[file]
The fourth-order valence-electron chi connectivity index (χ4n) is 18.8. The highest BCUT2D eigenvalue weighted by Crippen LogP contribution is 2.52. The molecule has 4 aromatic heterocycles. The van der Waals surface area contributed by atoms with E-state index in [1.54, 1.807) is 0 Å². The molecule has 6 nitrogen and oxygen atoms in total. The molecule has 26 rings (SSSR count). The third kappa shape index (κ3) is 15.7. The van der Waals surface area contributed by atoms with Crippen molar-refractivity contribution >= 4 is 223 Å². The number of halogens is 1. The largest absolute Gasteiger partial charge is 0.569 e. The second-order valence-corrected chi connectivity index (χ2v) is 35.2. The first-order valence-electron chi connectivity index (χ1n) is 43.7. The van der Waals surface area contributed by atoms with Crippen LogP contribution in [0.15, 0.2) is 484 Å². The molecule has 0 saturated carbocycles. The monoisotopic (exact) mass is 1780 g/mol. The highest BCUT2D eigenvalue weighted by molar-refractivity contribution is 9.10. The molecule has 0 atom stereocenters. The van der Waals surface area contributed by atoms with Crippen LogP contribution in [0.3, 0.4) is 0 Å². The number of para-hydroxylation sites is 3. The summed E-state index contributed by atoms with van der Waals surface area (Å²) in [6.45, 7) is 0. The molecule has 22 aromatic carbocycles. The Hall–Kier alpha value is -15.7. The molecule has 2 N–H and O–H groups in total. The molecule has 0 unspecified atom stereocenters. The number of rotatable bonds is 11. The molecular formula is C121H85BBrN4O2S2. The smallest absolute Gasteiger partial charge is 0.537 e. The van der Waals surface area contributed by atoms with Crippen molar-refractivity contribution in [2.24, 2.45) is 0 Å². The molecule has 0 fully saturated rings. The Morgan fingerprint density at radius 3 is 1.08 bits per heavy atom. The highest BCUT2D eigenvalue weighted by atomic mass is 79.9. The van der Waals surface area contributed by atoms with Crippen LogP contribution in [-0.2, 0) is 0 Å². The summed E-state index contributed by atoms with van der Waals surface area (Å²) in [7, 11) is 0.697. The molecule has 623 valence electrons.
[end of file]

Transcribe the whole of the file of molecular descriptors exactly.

The fourth-order valence-electron chi connectivity index (χ4n) is 18.8. The highest BCUT2D eigenvalue weighted by Crippen LogP contribution is 2.52. The molecule has 4 aromatic heterocycles. The van der Waals surface area contributed by atoms with E-state index in [1.54, 1.807) is 0 Å². The molecule has 6 nitrogen and oxygen atoms in total. The molecule has 26 rings (SSSR count). The third kappa shape index (κ3) is 15.7. The van der Waals surface area contributed by atoms with Crippen molar-refractivity contribution >= 4 is 223 Å². The number of halogens is 1. The largest absolute Gasteiger partial charge is 0.569 e. The second-order valence-corrected chi connectivity index (χ2v) is 35.2. The first-order valence-electron chi connectivity index (χ1n) is 43.7. The van der Waals surface area contributed by atoms with Crippen LogP contribution in [0.15, 0.2) is 484 Å². The molecule has 0 saturated carbocycles. The monoisotopic (exact) mass is 1780 g/mol. The highest BCUT2D eigenvalue weighted by molar-refractivity contribution is 9.10. The molecule has 0 atom stereocenters. The van der Waals surface area contributed by atoms with Crippen LogP contribution in [0.3, 0.4) is 0 Å². The number of para-hydroxylation sites is 3. The summed E-state index contributed by atoms with van der Waals surface area (Å²) in [6.45, 7) is 0. The molecule has 22 aromatic carbocycles. The Hall–Kier alpha value is -15.7. The molecule has 2 N–H and O–H groups in total. The molecule has 0 unspecified atom stereocenters. The number of rotatable bonds is 11. The molecular formula is C121H85BBrN4O2S2. The smallest absolute Gasteiger partial charge is 0.537 e. The van der Waals surface area contributed by atoms with Crippen molar-refractivity contribution in [2.24, 2.45) is 0 Å². The molecule has 0 fully saturated rings. The Morgan fingerprint density at radius 3 is 1.08 bits per heavy atom. The highest BCUT2D eigenvalue weighted by atomic mass is 79.9. The van der Waals surface area contributed by atoms with Crippen LogP contribution in [-0.2, 0) is 0 Å². The summed E-state index contributed by atoms with van der Waals surface area (Å²) in [7, 11) is 0.697. The molecule has 623 valence electrons.